Again, the question must be asked, “why is laughter not a vital part of our lives?” There are no good answers for that question except for a meager understanding of laughter itself. Laughter falls into two categories: accidental and forced. Obviously, we encounter accidental laughter at various times in our lives. However, as we grow older we don’t run into giggle-fests very often. What’s the solution? Forced laughter. This phrase seems oxymoronic, but all kidding aside, it is not!

It is a scientific fact that the body cannot distinguish between fake and real laughter.4 Both produce the same health benefits. It’s true! Take a moment and laugh out loud – fake it. Truth is, you probably laughed at yourself because you felt so silly. You just experienced both forced and genuine laughter. Even better, you just gave your body a healthy boost.

Unfortunately, laughter is one of those don’t-know-what-you-got-until-it’s-gone gifts. And when its really gone, we don’t know how to get it back. There is a solution. It involves getting purposeful and personal with our inner laugh meter. First, track your laughter for a week. How much or how little do you laugh a day? Next, make a goal to laugh once everyday. That means put it on your to do list and make it happen. Now, increase your goal number of laughs per week until you find laughter a daily habit. Finally, take inventory of your hilarity hot-buttons. Ask yourself, what makes me laugh? Pay attention to the moments when you find yourself laughing. What triggered it? Once you have a list, seek out those moments. Be on the offense when it comes to daily filling your laughter tank.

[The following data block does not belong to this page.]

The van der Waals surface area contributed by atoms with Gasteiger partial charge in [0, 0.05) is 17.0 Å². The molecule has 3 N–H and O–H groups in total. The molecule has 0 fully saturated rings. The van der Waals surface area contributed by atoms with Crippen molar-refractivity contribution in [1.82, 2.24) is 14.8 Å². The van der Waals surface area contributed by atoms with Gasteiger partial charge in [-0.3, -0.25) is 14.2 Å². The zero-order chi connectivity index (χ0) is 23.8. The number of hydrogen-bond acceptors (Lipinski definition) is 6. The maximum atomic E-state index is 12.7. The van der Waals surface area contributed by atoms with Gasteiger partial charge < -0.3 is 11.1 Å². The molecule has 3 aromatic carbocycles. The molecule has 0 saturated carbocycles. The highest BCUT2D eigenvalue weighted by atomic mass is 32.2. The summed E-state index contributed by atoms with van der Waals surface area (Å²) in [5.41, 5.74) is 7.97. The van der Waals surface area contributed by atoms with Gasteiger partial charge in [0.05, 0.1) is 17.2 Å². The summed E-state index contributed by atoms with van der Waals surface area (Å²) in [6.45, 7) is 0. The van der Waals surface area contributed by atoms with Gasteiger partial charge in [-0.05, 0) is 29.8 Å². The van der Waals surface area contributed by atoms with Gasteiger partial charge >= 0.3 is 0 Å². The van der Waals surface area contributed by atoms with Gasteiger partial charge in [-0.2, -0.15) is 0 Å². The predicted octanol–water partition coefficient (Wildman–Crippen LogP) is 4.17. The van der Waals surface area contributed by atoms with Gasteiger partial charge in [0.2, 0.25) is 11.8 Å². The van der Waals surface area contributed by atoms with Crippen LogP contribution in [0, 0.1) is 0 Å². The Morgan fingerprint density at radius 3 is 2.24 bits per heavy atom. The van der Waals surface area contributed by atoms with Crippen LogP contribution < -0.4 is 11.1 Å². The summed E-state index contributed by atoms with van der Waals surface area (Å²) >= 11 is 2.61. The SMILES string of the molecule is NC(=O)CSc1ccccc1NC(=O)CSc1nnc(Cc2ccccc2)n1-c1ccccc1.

We live in a serious society that equates propriety and solemn faces with success. In addition, life often deals a hand that is not a laughing matter. Socrates believed that “the comic and the tragic lie inseparably close, like light and shadow.” He is right because it is laughter that brings light to those dark and shadowy difficult times. Truthfully, we cannot feel angry, stressed, or depressed while laughing. It is scientifically impossible.2 If you don’t want sadness, steal a giggle; need to de-stress, dissolve into laughter, wish to control your anger, chortle and chuckle. Fake or genuine laughter diffuses any negative feelings, and the truth is sometimes life is so bad, you just gotta laugh!


  2. Laughter is the Best Medicine: The Health Benefits of Laughter